Written in warm and somewhat flowery language, the letter, together with conciliatory remarks attributed to Defense Minister Prince Sultan earlier Tuesday, seemed designed to usher in a fresh start in relations between the two allies after a year of tensions caused by the large number of Saudis among the Sept. 11 hijackers.
The kingdom's refusal to allow Washington use of its territory should it launch military strikes against Iraq has also contributed to the tension, together with persistent suggestions in the U.S. media that Washington did not think the Saudis were doing enough for the war on terror and to contain homegrown militancy.
"We in Saudi Arabia felt a specially great pain at the realization that a number of young Saudi citizens had been enticed and deluded and their reasoning subverted to the degree of denying the tolerance that their religion embraced, and turning their backs on their homeland," wrote Abdullah, who has been his country's de facto ruler since his half brother King Fahd suffered a stroke in 1995.
Saudi Arabia first denied that the 19 Sept. 11 hijackers included Saudis. In February, Interior Minister Prince Nayef became the first Saudi official to make such announcement. Fifteen of the 19 hijackers come from Saudi Arabia.
The U.S. has blamed the attacks on al-Qaeda, a terror network whose Saudi-born leader Osama bin Laden was stripped of his Saudi citizenship in 1994.
"They (the hijackers) allowed themselves to be used as a tool to do great damage to Islam, a religion they espoused, and to all Muslims," said Abdullah. "They also aimed at causing considerable harm to the historic and strong relationship between the American people and the people of Saudi Arabia," he wrote in the letter, a text of which was released by the Saudi Embassy in Washington.
Saudi Arabia, the world's largest oil exporter, has been a close ally of the United States since the 1940s. It enjoys a special place among the world's estimated 1.2 billion Muslims as the birthplace of Islam's 7th century prophet and home to the religion's holiest shrines in Mecca and Medina.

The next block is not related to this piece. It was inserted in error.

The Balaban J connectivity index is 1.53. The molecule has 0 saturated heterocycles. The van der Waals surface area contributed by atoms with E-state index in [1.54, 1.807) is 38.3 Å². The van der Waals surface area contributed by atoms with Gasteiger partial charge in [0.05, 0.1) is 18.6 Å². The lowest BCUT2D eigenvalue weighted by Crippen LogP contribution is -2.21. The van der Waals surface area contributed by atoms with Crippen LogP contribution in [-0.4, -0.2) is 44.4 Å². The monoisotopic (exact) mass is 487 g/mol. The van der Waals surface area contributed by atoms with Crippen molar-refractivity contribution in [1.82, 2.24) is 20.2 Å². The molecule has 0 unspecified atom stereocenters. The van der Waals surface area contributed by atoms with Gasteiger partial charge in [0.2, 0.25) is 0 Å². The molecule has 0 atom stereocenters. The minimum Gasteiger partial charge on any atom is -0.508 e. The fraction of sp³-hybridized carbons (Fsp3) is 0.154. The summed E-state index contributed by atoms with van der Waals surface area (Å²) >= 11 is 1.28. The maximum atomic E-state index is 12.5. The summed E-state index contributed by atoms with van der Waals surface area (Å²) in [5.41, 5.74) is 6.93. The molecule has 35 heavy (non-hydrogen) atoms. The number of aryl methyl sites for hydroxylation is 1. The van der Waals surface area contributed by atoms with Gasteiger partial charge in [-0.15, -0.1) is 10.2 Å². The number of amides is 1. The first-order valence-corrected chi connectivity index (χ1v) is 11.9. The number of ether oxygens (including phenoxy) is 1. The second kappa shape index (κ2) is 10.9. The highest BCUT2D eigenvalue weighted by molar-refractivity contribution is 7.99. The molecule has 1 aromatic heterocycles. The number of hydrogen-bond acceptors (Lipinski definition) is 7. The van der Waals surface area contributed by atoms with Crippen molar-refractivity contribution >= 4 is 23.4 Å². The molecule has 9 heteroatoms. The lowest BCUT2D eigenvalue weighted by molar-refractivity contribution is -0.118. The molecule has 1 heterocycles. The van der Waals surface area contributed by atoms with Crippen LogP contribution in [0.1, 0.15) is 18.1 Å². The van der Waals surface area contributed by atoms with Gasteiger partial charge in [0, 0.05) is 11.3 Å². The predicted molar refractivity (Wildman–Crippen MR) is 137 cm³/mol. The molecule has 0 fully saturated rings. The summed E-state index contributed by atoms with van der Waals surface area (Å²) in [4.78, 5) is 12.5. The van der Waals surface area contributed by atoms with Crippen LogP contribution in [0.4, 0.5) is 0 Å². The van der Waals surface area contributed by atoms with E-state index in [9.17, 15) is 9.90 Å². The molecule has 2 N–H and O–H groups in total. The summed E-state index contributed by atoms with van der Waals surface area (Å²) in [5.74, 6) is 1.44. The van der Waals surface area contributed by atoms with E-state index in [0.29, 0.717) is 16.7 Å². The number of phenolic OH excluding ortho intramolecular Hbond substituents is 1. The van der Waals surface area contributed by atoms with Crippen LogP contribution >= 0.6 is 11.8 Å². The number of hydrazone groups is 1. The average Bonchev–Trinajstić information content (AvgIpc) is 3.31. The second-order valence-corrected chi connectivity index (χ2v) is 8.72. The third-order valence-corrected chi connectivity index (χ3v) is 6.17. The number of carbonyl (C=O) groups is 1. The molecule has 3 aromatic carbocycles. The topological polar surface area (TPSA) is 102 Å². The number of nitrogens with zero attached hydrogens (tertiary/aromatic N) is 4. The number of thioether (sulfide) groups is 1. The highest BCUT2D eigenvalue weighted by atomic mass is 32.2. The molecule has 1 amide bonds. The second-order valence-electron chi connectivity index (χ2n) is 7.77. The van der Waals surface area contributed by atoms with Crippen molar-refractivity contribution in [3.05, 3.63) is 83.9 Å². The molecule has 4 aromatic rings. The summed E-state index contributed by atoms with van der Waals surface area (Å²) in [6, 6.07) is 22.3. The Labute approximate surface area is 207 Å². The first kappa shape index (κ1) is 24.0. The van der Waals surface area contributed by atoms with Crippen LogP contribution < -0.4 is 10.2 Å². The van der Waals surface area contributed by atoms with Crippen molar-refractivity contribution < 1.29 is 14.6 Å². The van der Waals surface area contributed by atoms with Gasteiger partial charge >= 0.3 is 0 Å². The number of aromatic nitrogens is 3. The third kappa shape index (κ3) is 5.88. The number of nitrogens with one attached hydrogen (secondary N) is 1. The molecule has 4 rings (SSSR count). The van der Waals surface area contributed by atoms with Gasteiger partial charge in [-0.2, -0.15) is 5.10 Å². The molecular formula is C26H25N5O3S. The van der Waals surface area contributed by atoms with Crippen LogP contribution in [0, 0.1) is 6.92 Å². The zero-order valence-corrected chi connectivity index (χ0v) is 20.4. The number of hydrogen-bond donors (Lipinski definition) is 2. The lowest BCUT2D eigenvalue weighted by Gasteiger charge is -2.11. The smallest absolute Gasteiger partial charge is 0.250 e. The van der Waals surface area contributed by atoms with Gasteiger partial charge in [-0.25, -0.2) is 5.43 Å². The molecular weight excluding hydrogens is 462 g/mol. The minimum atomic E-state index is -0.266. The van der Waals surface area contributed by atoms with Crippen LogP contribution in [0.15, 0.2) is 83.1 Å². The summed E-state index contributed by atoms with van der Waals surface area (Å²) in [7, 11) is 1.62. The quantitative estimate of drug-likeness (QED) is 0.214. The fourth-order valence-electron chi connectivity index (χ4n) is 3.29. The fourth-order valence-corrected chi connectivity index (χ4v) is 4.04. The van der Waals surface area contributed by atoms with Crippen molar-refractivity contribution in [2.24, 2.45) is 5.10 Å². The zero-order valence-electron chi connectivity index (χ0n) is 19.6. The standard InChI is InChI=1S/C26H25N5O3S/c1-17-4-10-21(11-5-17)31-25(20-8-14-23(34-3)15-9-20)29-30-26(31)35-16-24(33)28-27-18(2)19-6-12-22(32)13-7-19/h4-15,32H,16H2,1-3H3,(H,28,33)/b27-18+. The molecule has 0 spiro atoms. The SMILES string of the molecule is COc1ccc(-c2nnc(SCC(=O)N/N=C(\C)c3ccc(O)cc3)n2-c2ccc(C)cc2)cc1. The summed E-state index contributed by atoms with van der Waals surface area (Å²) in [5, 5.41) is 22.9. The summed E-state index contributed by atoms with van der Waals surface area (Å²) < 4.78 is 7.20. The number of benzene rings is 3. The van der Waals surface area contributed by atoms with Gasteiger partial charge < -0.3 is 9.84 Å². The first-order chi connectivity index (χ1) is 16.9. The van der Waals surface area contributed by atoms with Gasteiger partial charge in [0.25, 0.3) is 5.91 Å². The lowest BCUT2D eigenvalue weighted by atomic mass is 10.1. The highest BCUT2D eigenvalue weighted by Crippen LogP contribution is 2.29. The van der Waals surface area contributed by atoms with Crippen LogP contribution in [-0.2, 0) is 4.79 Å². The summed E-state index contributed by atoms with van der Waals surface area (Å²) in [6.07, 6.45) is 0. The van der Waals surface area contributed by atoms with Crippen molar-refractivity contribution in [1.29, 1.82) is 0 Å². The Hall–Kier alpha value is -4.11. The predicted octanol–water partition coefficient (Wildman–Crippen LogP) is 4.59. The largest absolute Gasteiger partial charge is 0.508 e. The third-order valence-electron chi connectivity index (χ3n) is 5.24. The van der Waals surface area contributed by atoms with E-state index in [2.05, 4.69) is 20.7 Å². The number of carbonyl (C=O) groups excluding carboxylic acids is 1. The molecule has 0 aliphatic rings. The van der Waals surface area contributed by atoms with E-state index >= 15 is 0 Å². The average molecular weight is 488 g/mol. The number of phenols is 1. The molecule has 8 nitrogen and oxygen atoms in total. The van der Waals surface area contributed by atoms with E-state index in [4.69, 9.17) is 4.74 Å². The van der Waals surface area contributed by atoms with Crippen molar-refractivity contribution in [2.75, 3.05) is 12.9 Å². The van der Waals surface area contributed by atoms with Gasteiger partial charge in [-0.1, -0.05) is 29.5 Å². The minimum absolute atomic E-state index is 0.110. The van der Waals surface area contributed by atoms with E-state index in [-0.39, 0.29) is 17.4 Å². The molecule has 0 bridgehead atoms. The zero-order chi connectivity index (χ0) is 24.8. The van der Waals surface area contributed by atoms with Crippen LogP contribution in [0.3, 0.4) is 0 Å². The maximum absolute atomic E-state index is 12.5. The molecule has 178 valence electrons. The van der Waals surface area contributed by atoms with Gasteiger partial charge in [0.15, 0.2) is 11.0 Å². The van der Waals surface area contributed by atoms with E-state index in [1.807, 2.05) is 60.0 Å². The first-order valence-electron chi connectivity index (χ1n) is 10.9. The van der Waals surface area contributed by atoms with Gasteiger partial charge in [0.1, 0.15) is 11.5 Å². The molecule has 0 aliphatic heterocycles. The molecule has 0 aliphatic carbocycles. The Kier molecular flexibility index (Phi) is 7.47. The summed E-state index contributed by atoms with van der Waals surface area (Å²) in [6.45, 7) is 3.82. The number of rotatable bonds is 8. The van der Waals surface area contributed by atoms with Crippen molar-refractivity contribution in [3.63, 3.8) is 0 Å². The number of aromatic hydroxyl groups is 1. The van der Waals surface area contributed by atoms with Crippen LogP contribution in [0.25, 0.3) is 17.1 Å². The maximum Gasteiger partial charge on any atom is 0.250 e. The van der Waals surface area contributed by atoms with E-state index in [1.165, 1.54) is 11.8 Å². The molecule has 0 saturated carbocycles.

Also Tuesday, the official Saudi Press Agency quoted Prince Sultan as saying the attacks on New York and Washington have caused "pain to all humanity" and that the 15 Saudi hijackers have harmed their own country more than anything else.
"The kingdom was deeply saddened by the Sept. 11 attacks that brought pain to all humanity," he said. "Those Saudis and others who have abandoned Islam and nationalism are responsible for their own deeds ... those who claim they are Saudis have fought their country before anything else and everybody knows what they have done to Saudi Arabia," said Prince Sultan, who is next in line for the Saudi throne after Abdullah.
Asserting Saudi Arabia's resolve to fight terror, Abdullah's letters to President Bush pledged Riyadh's firm stand with the U.S.-led coalition "to wage a fierce and merciless war against the terrorists in order to eradicate this deadly disease that threatens all societies."
He added that he shall never forget "the horrible scenes of carnage, the raging fires, the smoke that covered the horizon, and the innocent people who jumped out of the windows in their attempt to escape.
"On that fateful day, the whole world stood with the American people in unprecedented solidarity that made no distinction as to race, religion or language."